Over the past seven years, the Alaskan economy has performed “at or near the lowest levels” nationally on four key measures of economic health, according to a report released Thursday by the Centers for Disease Control and Prevention. Economics of the University of Alaska.
Taken together, the state’s poor performance from 2015 to 2021 — in terms of job growth, unemployment rate, net migration, and gross domestic product — puts Alaska’s economic health at the bottom. Nolan Klouda, executive director of the center and lead author of the 10-page report covering all 50 states and the District of Columbia.
“You could say Alaska is the worst performing state since 2015. “I think it is,” Klouda said in an interview on Thursday.
The report concludes, “by all measures presented here… Alaska’s economy appears to be stuck in a rut relative to the rest of the United States.”
“This underperformance puts Alaska near or near the bottom of all states and DC between 2015 and 2021, as well as the period affected by the pandemic from 2020 to present,” the report said. know. “This marks seven years of weak or negative growth as measured by (gross domestic product, the total value of all goods and services produced) and employment, as well as the highest net emigration rate. than any state or DC.”
The report is a brief but unsettling look at those economic indicators in Alaska and across the country. It does not explore policy solutions. It cites years-low oil prices as the main culprit, although that price has improved in recent months. Oil prices are key to Alaska’s revenue, and higher prices drive funding for valuable oil projects.
Klouda, in the interview, offered several ideas to help turn the situation around, including continuing to diversify the state’s economy and allocating revenue to areas that could attract people to Alaska, such as investing to improve the education system.
He also pointed out that the “harsh” picture of the state’s economy in the report is based on the performance of the rest of the US during a period of relatively strong economic health nationally.
Bill Popp, head of Anchorage Economic Development, says the report paints a clear and accurate picture of the state and Anchorage’s economic challenges. Net migration — more people leaving Alaska than coming in, he said — is a particularly troubling issue that hinders the economic recovery due to a lack of available labor.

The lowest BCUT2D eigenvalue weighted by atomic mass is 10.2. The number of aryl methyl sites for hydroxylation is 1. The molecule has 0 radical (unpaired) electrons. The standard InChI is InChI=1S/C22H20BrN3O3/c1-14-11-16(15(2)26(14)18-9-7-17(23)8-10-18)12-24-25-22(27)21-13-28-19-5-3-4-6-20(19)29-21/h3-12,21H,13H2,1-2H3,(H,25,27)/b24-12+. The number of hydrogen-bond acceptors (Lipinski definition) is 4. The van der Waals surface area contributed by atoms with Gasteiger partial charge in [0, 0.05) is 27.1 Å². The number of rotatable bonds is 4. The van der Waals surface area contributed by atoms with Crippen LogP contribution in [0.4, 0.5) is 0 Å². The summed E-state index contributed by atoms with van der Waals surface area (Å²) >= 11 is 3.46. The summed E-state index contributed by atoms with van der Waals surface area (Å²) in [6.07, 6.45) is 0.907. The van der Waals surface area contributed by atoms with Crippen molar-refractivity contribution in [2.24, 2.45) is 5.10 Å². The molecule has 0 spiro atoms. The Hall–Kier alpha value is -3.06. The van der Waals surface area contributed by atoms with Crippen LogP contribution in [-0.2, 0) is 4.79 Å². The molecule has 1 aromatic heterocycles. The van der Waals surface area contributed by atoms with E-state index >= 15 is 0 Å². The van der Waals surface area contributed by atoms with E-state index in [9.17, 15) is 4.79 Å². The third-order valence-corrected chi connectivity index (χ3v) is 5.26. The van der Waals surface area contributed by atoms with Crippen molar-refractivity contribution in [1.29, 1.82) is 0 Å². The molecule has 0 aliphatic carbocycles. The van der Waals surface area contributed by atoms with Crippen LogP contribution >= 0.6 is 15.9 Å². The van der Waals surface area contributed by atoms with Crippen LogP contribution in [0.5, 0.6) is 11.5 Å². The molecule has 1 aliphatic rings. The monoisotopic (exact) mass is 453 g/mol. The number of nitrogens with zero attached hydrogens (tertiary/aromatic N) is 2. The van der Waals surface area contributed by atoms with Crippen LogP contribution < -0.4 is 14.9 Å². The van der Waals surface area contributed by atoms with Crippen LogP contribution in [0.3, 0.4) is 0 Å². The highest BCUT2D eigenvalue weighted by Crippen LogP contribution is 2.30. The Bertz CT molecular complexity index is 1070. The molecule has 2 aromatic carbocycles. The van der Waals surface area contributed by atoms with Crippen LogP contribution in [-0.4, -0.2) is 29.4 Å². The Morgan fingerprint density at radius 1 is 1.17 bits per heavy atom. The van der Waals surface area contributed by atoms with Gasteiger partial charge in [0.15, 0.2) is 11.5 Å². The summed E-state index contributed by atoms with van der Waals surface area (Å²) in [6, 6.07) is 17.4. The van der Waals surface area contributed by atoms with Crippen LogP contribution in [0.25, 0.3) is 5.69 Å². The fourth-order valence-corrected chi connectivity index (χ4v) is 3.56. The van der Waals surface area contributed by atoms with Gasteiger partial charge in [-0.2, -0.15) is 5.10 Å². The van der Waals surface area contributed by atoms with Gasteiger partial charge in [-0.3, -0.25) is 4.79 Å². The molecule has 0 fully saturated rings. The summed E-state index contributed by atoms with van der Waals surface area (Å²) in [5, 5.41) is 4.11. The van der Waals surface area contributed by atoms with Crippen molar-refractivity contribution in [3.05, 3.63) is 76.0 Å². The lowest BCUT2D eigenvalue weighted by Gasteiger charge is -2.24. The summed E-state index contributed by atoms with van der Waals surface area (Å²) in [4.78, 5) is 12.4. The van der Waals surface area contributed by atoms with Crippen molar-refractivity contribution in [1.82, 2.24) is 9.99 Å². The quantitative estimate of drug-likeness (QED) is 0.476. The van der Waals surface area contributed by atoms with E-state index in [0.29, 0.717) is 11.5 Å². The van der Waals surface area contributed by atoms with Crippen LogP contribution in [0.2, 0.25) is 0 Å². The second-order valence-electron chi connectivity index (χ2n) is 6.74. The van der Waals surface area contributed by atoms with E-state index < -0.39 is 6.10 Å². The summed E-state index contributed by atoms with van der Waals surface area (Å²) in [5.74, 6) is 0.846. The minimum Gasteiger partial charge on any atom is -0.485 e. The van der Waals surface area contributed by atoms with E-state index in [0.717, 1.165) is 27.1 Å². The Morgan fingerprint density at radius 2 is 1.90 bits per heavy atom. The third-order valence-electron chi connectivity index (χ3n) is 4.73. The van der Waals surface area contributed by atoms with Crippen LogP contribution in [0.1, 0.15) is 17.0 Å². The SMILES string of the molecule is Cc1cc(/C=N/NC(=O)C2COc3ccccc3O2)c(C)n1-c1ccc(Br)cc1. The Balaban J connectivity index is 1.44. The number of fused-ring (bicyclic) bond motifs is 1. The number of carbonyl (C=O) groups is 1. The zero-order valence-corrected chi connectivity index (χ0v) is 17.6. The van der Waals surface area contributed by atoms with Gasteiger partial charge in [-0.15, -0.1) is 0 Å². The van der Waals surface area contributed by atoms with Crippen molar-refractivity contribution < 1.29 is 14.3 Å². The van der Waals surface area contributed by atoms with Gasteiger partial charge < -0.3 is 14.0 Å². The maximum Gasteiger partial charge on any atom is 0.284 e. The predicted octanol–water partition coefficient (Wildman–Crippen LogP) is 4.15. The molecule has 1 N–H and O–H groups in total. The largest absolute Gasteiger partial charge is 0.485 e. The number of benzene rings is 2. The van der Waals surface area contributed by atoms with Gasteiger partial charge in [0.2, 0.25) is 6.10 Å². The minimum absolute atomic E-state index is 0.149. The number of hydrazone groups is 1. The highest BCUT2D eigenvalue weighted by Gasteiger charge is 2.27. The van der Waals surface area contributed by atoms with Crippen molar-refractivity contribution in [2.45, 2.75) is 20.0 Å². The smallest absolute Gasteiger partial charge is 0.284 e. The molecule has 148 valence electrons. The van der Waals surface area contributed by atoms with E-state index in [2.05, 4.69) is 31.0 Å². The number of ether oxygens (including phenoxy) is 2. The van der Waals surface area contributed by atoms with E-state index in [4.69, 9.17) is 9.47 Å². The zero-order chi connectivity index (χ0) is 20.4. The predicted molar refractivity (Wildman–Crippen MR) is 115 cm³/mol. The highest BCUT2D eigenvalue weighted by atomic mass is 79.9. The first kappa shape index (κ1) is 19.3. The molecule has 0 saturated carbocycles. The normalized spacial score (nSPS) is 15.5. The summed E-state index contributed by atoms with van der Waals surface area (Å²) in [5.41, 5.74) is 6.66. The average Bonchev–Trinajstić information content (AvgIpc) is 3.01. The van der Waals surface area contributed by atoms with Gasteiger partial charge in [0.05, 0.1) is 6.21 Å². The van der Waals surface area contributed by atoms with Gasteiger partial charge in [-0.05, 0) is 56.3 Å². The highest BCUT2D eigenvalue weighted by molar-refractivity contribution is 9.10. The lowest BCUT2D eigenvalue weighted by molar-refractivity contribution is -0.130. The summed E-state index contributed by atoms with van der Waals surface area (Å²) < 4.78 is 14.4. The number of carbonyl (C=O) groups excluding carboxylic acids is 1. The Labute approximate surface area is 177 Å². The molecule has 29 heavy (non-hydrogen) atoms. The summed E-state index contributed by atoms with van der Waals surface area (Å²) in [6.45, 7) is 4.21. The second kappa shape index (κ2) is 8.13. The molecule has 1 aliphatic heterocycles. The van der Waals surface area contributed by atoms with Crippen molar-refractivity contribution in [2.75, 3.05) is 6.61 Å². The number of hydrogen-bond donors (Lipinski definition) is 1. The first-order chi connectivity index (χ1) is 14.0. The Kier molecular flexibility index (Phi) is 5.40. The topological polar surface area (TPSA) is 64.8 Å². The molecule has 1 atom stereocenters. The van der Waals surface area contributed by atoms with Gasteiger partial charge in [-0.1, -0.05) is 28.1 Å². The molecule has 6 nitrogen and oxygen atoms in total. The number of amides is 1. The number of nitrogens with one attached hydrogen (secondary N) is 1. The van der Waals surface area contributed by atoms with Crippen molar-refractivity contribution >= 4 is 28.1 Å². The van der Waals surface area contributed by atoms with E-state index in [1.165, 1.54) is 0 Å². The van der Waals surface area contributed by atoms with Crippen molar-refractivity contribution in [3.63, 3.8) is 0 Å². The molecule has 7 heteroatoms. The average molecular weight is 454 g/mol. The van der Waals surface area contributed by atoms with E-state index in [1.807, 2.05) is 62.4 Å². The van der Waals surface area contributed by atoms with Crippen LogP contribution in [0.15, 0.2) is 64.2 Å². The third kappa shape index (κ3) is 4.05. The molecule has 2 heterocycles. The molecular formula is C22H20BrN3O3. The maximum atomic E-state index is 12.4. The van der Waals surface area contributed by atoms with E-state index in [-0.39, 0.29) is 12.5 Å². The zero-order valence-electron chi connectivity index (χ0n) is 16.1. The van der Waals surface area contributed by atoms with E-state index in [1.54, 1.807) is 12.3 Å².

The bright spots include improvements in employment in recent months, including in the oil industry, with major oil projects underway that are expected to create thousands of jobs, Popp said. and the industry’s growing focus on marketing state properties to prospective employees. may move here, such as in the tourism and health sectors.
“I think it’s a call to action, that we can no longer say this is a cycle and the economy will be better next year,” Popp said. “We have much to be optimistic about, but we don’t have the workforce to take advantage of the opportunities we need.”
gross domestic product
The report says gross domestic product is the “headline” measure of the economy’s health.
“From 2015 to 2021, state GDP fell 7.1%, the second largest decline among the 50 states plus the District of Columbia,” the report said.
During the same period, US GDP grew 12.8%.
Alaska’s gross domestic product shrank during the pandemic. A measure of real gross domestic product for the last three months in Alaska was 7.7% lower than pre-pandemic levels, the lowest of all 50 states and the District of Columbia, the report said. Nationally, gross domestic product was 4.8% higher than during the same period.
Last year, Alaska’s GDP was $57.3 billion, the smallest of all states except Wyoming and Vermont, which have smaller populations than Alaska.